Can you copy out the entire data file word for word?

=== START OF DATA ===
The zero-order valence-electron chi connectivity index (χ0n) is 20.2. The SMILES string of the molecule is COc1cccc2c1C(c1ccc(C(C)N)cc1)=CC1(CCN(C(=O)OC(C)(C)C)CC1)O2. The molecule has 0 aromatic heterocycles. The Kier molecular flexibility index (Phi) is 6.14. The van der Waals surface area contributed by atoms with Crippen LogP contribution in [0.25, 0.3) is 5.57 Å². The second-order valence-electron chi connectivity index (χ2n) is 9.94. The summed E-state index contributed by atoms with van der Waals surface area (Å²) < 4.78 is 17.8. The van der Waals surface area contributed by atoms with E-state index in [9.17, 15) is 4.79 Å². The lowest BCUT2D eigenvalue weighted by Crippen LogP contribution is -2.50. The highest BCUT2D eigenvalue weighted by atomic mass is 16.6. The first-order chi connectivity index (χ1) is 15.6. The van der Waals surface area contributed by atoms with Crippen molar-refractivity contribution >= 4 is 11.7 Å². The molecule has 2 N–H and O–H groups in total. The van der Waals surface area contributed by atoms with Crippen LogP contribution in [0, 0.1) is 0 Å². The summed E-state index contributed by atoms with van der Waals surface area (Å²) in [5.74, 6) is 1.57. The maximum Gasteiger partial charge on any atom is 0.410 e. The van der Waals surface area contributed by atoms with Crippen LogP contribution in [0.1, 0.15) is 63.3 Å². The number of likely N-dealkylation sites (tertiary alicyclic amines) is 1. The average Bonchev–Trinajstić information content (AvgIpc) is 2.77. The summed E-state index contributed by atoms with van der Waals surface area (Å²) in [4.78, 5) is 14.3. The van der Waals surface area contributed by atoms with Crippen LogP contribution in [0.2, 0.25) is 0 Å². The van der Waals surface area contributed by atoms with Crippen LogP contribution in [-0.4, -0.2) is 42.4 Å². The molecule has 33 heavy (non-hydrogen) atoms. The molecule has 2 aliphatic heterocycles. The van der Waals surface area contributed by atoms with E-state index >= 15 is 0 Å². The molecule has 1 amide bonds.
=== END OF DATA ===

The zero-order valence-electron chi connectivity index (χ0n) is 20.2. The SMILES string of the molecule is COc1cccc2c1C(c1ccc(C(C)N)cc1)=CC1(CCN(C(=O)OC(C)(C)C)CC1)O2. The molecule has 0 aromatic heterocycles. The Kier molecular flexibility index (Phi) is 6.14. The van der Waals surface area contributed by atoms with Crippen LogP contribution in [0.25, 0.3) is 5.57 Å². The second-order valence-electron chi connectivity index (χ2n) is 9.94. The summed E-state index contributed by atoms with van der Waals surface area (Å²) < 4.78 is 17.8. The van der Waals surface area contributed by atoms with E-state index in [9.17, 15) is 4.79 Å². The lowest BCUT2D eigenvalue weighted by Crippen LogP contribution is -2.50. The highest BCUT2D eigenvalue weighted by atomic mass is 16.6. The first-order chi connectivity index (χ1) is 15.6. The van der Waals surface area contributed by atoms with Crippen molar-refractivity contribution >= 4 is 11.7 Å². The molecule has 2 N–H and O–H groups in total. The van der Waals surface area contributed by atoms with Crippen LogP contribution in [0, 0.1) is 0 Å². The summed E-state index contributed by atoms with van der Waals surface area (Å²) in [5.74, 6) is 1.57. The maximum Gasteiger partial charge on any atom is 0.410 e. The van der Waals surface area contributed by atoms with Crippen LogP contribution in [0.1, 0.15) is 63.3 Å². The number of likely N-dealkylation sites (tertiary alicyclic amines) is 1. The average Bonchev–Trinajstić information content (AvgIpc) is 2.77. The summed E-state index contributed by atoms with van der Waals surface area (Å²) in [4.78, 5) is 14.3. The van der Waals surface area contributed by atoms with Crippen LogP contribution in [0.2, 0.25) is 0 Å². The van der Waals surface area contributed by atoms with Crippen LogP contribution in [-0.4, -0.2) is 42.4 Å². The molecule has 33 heavy (non-hydrogen) atoms. The molecule has 2 aliphatic heterocycles. The van der Waals surface area contributed by atoms with E-state index >= 15 is 0 Å². The molecule has 1 amide bonds.